Published March 15, 2011
Volume 19, Number 3

PACSGEAR Co-Founder Brian Cavanaugh Is Leader in Medical Imaging Connectivity

By Nicole Zaro Stahl

Almost 10 years into his second successful start-up, Brian Cavanaugh presents a classic picture of the  high-tech serial entrepreneur. The son of an electrical engineer who worked at Bell Labs, he was born in Moraga, earned his own EE degree at UC Berkeley, married his high school sweetheart, and chose to locate the company he co-founded in Pleasanton, his adopted home town.

Cavanaugh is the CEO of PACSGEAR, a pioneer in the area of imaging connectivity for electronic health records (EHR), a focal point in the push to streamline the delivery of health care and reduce costs. PACS stands for Picture Archive and Communication System. In the medical arena, the PACS universe encompasses documents, film, video, visible light, and other images—things like x-rays, CT scans, ultrasound, and so on—that are part of a patient's health record. PACSGEAR's innovative software seamlessly integrates all these different media formats so healthcare personnel in specialties from cardiology to orthopedics can connect, view, and share images and results for the productive exchange of health information.

Established in Pleasanton and first housed in small quarters downtown, PACSGEAR recently took a major step up the ladder, moving into a suite of offices at 4309 Hacienda Drive.

In addition to making a very wise career choice, Cavanaugh finds the rewards of working on the data communications side of medical imaging deeply satisfying. One of the forces behind developing technology is the drive to erase the geographic boundaries that can limit access to care. Part of PACSGEAR’s power is its products’ ability to extend the reach of physicians, especially specialists in complex diseases, who are more likely to be located in metropolitan areas with teaching and research hospitals.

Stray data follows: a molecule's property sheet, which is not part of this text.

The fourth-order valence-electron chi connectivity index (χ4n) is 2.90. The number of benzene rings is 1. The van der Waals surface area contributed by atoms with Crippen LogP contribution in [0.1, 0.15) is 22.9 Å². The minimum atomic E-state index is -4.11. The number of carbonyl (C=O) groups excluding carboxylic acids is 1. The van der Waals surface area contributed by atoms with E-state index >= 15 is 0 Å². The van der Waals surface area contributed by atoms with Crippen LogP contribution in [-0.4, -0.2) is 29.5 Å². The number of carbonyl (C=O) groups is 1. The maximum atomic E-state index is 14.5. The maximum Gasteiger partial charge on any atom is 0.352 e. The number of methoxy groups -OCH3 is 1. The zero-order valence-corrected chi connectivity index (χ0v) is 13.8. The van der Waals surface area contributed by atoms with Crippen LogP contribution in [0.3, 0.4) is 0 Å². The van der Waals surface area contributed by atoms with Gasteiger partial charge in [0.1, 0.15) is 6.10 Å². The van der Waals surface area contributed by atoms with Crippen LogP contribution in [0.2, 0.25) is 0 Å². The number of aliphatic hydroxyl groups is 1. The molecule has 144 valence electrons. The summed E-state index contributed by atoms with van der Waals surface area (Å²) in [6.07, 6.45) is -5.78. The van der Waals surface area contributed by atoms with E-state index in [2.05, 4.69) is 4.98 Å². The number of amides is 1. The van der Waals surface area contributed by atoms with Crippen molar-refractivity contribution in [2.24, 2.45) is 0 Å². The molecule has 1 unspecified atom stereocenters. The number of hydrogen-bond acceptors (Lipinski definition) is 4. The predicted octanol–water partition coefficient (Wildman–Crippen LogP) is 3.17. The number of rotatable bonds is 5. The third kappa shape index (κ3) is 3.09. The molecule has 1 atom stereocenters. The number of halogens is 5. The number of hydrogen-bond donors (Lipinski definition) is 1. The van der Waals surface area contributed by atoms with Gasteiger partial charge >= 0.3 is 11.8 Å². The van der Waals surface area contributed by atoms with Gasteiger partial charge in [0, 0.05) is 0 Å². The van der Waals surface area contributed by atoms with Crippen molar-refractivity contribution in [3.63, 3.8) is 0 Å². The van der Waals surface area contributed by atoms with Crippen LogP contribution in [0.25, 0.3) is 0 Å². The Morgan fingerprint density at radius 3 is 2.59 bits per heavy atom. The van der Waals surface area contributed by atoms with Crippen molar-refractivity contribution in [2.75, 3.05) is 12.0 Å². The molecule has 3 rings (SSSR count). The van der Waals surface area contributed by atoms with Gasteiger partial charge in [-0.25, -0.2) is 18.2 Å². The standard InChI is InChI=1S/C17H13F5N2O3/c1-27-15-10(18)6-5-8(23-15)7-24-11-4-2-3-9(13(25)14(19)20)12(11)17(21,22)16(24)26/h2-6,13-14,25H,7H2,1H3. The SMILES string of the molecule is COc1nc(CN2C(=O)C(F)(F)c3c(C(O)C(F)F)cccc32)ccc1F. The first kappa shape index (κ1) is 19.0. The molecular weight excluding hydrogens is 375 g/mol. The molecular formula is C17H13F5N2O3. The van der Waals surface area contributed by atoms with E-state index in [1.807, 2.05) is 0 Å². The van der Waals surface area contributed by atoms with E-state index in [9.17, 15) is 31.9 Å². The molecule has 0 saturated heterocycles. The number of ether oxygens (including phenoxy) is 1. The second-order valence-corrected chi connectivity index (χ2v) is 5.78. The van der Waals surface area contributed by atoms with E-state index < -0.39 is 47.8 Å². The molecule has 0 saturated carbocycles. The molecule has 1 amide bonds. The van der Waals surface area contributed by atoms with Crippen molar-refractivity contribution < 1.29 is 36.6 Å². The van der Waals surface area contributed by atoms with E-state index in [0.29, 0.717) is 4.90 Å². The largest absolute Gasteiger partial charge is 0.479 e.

“Back in the day,” Cavanaugh reflects, “a patient with a rare disorder might have had to carry his x-ray on a plane to deliver it to a specialist in a major medical center. Now the data can be sent to the specialist across the wire and the patient doesn't have to travel.” This means that residents of small towns and remote areas can get the same type of care as those living closer to more comprehensive services.

The advances in data communications also help smaller institutions lower their overhead. “A small hospital in the middle of Iowa, for example, can operate without a radiologist on staff. The images can be sent electronically to a hospital in Cedar Rapids, and the radiologist there can read them. Patients get the same level of service, and everyone benefits.”

Unlike some entrepreneurs, Cavanaugh did not necessarily show signs of his future calling in his early years. He was neither a risk-taker nor daredevil as a child, and his father worked for the same company, albeit a technology innovator, for 30 years. “I’m not sure how I got the start-up gene,” he admits.

Nevertheless, he wanted to be in software for as long as he can remember. “Being so close to Silicon Valley, it was easy to get caught up in the software world,” he relates.

He can pinpoint his first serious brush with entrepreneurial fever. It coincided with his entry into the healthcare arena in 1991, when he had just been recruited into an early-stage company with fewer than two dozen employees. By the time he left five years later, the head count had swelled to 300. That success motivated him to go out and take charge of his own company.

“Once you’re in a small start-up and see it take off, it's infectious,” he opines. “You can’t really go back to a large bureaucracy.”